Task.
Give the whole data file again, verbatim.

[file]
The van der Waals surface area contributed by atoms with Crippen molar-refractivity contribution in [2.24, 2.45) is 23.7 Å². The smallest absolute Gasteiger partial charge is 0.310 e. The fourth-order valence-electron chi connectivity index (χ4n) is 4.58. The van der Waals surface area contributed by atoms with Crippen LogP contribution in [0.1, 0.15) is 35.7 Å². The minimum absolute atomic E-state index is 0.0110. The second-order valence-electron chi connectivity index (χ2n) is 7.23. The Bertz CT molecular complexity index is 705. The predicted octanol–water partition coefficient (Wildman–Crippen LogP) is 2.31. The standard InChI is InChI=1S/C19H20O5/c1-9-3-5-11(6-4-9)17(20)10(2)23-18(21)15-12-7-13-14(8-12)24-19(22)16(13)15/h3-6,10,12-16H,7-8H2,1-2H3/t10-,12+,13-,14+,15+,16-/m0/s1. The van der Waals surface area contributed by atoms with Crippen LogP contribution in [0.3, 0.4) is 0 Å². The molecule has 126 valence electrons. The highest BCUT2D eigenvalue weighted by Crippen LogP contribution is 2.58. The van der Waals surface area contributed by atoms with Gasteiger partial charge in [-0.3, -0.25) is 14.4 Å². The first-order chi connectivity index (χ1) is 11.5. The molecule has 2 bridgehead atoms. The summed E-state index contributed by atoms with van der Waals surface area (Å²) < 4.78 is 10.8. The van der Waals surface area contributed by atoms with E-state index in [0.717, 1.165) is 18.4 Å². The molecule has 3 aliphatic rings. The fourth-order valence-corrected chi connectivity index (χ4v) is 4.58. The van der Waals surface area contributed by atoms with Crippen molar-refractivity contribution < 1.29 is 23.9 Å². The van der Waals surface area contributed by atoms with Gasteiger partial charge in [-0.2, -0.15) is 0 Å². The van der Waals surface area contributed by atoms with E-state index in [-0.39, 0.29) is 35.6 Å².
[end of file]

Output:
The van der Waals surface area contributed by atoms with Crippen molar-refractivity contribution in [2.24, 2.45) is 23.7 Å². The smallest absolute Gasteiger partial charge is 0.310 e. The fourth-order valence-electron chi connectivity index (χ4n) is 4.58. The van der Waals surface area contributed by atoms with Crippen LogP contribution in [0.1, 0.15) is 35.7 Å². The minimum absolute atomic E-state index is 0.0110. The second-order valence-electron chi connectivity index (χ2n) is 7.23. The Bertz CT molecular complexity index is 705. The predicted octanol–water partition coefficient (Wildman–Crippen LogP) is 2.31. The standard InChI is InChI=1S/C19H20O5/c1-9-3-5-11(6-4-9)17(20)10(2)23-18(21)15-12-7-13-14(8-12)24-19(22)16(13)15/h3-6,10,12-16H,7-8H2,1-2H3/t10-,12+,13-,14+,15+,16-/m0/s1. The van der Waals surface area contributed by atoms with Crippen LogP contribution in [0.3, 0.4) is 0 Å². The molecule has 126 valence electrons. The highest BCUT2D eigenvalue weighted by Crippen LogP contribution is 2.58. The van der Waals surface area contributed by atoms with Gasteiger partial charge in [-0.3, -0.25) is 14.4 Å². The first-order chi connectivity index (χ1) is 11.5. The molecule has 2 bridgehead atoms. The summed E-state index contributed by atoms with van der Waals surface area (Å²) < 4.78 is 10.8. The van der Waals surface area contributed by atoms with E-state index in [0.717, 1.165) is 18.4 Å². The molecule has 3 aliphatic rings. The fourth-order valence-corrected chi connectivity index (χ4v) is 4.58. The van der Waals surface area contributed by atoms with Crippen molar-refractivity contribution < 1.29 is 23.9 Å². The van der Waals surface area contributed by atoms with Gasteiger partial charge in [-0.2, -0.15) is 0 Å². The van der Waals surface area contributed by atoms with E-state index in [-0.39, 0.29) is 35.6 Å².